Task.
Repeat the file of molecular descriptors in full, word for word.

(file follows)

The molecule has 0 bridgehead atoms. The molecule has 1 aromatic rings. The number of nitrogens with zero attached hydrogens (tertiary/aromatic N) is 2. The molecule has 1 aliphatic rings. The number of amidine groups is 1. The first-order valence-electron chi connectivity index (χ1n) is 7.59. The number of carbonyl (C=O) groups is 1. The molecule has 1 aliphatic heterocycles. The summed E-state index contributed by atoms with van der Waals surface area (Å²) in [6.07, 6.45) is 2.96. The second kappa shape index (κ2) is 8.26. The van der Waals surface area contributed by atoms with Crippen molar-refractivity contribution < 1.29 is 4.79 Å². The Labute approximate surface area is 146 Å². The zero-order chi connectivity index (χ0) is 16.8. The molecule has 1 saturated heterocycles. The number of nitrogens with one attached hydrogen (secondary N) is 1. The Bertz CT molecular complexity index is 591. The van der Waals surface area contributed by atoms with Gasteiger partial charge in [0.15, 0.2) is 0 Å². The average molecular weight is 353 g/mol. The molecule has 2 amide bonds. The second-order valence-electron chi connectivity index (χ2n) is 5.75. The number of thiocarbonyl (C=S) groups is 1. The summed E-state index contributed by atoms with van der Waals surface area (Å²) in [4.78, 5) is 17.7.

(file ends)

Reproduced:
The molecule has 0 bridgehead atoms. The molecule has 1 aromatic rings. The number of nitrogens with zero attached hydrogens (tertiary/aromatic N) is 2. The molecule has 1 aliphatic rings. The number of amidine groups is 1. The first-order valence-electron chi connectivity index (χ1n) is 7.59. The number of carbonyl (C=O) groups is 1. The molecule has 1 aliphatic heterocycles. The summed E-state index contributed by atoms with van der Waals surface area (Å²) in [6.07, 6.45) is 2.96. The second kappa shape index (κ2) is 8.26. The van der Waals surface area contributed by atoms with Crippen molar-refractivity contribution < 1.29 is 4.79 Å². The Labute approximate surface area is 146 Å². The zero-order chi connectivity index (χ0) is 16.8. The molecule has 1 saturated heterocycles. The number of nitrogens with one attached hydrogen (secondary N) is 1. The Bertz CT molecular complexity index is 591. The van der Waals surface area contributed by atoms with Gasteiger partial charge in [0.15, 0.2) is 0 Å². The average molecular weight is 353 g/mol. The molecule has 2 amide bonds. The second-order valence-electron chi connectivity index (χ2n) is 5.75. The number of thiocarbonyl (C=S) groups is 1. The summed E-state index contributed by atoms with van der Waals surface area (Å²) in [4.78, 5) is 17.7.